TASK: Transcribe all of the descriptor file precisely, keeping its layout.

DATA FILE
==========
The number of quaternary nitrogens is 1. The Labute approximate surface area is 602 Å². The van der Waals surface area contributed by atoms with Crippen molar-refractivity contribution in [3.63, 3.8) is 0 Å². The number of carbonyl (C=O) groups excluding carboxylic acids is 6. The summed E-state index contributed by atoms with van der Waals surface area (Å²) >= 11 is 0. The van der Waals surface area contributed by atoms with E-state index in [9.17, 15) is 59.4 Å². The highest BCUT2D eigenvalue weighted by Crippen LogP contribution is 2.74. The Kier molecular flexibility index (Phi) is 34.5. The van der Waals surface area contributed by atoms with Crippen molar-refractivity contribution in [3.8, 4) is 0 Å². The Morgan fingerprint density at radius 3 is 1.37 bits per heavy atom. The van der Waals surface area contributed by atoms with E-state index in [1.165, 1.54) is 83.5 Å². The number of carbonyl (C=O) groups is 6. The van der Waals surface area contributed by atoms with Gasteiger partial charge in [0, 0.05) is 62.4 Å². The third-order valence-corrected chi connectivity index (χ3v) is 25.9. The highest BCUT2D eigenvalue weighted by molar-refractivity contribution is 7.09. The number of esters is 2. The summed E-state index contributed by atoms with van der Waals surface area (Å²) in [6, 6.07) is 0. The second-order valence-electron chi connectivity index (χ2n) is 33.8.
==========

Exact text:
The number of quaternary nitrogens is 1. The Labute approximate surface area is 602 Å². The van der Waals surface area contributed by atoms with Crippen molar-refractivity contribution in [3.63, 3.8) is 0 Å². The number of carbonyl (C=O) groups excluding carboxylic acids is 6. The summed E-state index contributed by atoms with van der Waals surface area (Å²) >= 11 is 0. The van der Waals surface area contributed by atoms with E-state index in [9.17, 15) is 59.4 Å². The highest BCUT2D eigenvalue weighted by Crippen LogP contribution is 2.74. The Kier molecular flexibility index (Phi) is 34.5. The van der Waals surface area contributed by atoms with Crippen molar-refractivity contribution in [3.8, 4) is 0 Å². The Morgan fingerprint density at radius 3 is 1.37 bits per heavy atom. The van der Waals surface area contributed by atoms with E-state index in [1.165, 1.54) is 83.5 Å². The number of carbonyl (C=O) groups is 6. The van der Waals surface area contributed by atoms with Gasteiger partial charge in [0, 0.05) is 62.4 Å². The third-order valence-corrected chi connectivity index (χ3v) is 25.9. The highest BCUT2D eigenvalue weighted by molar-refractivity contribution is 7.09. The number of esters is 2. The summed E-state index contributed by atoms with van der Waals surface area (Å²) in [6, 6.07) is 0. The second-order valence-electron chi connectivity index (χ2n) is 33.8.